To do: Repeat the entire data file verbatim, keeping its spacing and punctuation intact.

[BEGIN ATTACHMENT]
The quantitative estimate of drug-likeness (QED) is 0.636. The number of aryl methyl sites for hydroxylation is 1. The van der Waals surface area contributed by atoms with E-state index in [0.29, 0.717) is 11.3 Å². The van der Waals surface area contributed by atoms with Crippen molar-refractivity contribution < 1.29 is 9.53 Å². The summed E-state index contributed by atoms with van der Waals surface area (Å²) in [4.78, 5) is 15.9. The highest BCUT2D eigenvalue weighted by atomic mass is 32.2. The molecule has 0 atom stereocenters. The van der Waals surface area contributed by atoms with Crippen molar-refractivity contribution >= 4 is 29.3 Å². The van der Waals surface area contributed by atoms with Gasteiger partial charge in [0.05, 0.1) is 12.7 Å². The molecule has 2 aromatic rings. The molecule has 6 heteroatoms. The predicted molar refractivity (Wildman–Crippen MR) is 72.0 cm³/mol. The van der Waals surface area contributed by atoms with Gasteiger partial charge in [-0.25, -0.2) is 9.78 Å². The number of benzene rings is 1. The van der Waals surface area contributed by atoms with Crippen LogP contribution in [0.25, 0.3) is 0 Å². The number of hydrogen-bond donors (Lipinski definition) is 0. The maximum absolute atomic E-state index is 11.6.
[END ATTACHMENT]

The quantitative estimate of drug-likeness (QED) is 0.636. The number of aryl methyl sites for hydroxylation is 1. The van der Waals surface area contributed by atoms with E-state index in [0.29, 0.717) is 11.3 Å². The van der Waals surface area contributed by atoms with Crippen molar-refractivity contribution < 1.29 is 9.53 Å². The summed E-state index contributed by atoms with van der Waals surface area (Å²) in [4.78, 5) is 15.9. The highest BCUT2D eigenvalue weighted by atomic mass is 32.2. The molecule has 0 atom stereocenters. The van der Waals surface area contributed by atoms with Crippen molar-refractivity contribution >= 4 is 29.3 Å². The van der Waals surface area contributed by atoms with Gasteiger partial charge in [0.05, 0.1) is 12.7 Å². The molecule has 2 aromatic rings. The molecule has 6 heteroatoms. The predicted molar refractivity (Wildman–Crippen MR) is 72.0 cm³/mol. The van der Waals surface area contributed by atoms with Gasteiger partial charge in [-0.25, -0.2) is 9.78 Å². The number of benzene rings is 1. The van der Waals surface area contributed by atoms with Crippen LogP contribution in [0.25, 0.3) is 0 Å². The number of hydrogen-bond donors (Lipinski definition) is 0. The maximum absolute atomic E-state index is 11.6.